How long does the protection provided by the vaccine last? Should I have a booster shot after a while, or not?
The city of Manaus, located in the Brazilian part of the Amazon jungle, has a population of 2.2 million. In May 2020, a sharp rise in COVID-19 cases took place in Manaus, to the point that, according to some estimates, in October 2020, the cumulative incidence may have reached as high as 76%. Finding that the threshold of collective (or “herd”) immunity had been exceeded, the control measures and restrictions against COVID-19 infection have been relaxed. Yet, surprisingly, between December and January 2021, 7-8 months after the previous infections peak, the city that was believed to be protected was hit even harder than in the previous wave. Thus, on January 22, a record death toll was reached: 225 people. Several explanations have been suggested for this surprise in Manaus:
- A possible overestimation of the percentage of the population affected by the SARS-Cov-2 infection in 2020, and subsequent reassessments indicating a maximum value of 50%;
- Immunity to infection had reportedly begun to gradually decrease among the population since December 2020, after more and more individuals where exiting the 6 month period starting from their first exposure;
- The possibility that prior infection does not confer immunity for subsequent exposure to a new variant, if that variant is different enough from the previous one. In the case of Manaus, the second wave was generated by a variant with significant mutations in its spike protein;
- The specific variant for the second wave had a much higher transmissibility than the previous one, thus needing a higher threshold of immune coverage in the population (86% vs 70%).
Consequently, if we have been through a COVID episode, to what extent are we protected in the event of a new encounter with the virus, or one of its newer strains? How effective is natural immunity (the immunity developed by the body after the infection)?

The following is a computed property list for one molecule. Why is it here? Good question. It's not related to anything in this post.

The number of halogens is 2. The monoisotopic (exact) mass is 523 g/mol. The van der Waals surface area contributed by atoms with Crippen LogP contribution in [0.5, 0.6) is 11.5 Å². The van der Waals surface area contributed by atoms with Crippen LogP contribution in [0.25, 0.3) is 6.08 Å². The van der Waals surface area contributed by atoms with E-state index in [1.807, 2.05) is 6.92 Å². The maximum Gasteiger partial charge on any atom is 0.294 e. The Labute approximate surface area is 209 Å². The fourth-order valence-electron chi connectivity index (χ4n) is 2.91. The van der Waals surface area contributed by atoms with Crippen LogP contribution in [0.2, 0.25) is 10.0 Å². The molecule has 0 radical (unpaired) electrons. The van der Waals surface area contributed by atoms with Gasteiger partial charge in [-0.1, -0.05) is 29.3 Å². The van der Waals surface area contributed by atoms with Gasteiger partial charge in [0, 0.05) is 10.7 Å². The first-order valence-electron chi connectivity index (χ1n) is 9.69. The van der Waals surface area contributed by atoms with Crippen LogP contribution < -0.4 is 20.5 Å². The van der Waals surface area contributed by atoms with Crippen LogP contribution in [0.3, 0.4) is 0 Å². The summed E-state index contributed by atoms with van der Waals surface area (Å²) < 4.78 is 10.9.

Data from Great Britain (1.5% reinfection rate in the unvaccinated population, a proportion which is increasing with the appearance of the delta strain) and from the USA (5% reinfection rate after 3 months in the unvaccinated population, increasing to 50% after 17 months from the first infection episode), confirms that the high efficacy of post-infection antibodies decreases over time.
Moreover, in order to obtain natural immunity, one must first get through the first episode of infection with the SARS-Cov-2 virus. Unfortunately, what we discover from the experience of the city of Manaus is the fact that first infection is associated with an increased death risk or severe harm, especially for the elderly population and people with multiple associated diseases (85.7% of deaths occurred in people over 60, and 93.6% had associated comorbidities).
The good news is that protection obtained through complete vaccination is a solid guard against severe forms of the disease which require hospitalization, and against death.
Immunization against COVID-19 by vaccine decreases the risk of hospitalization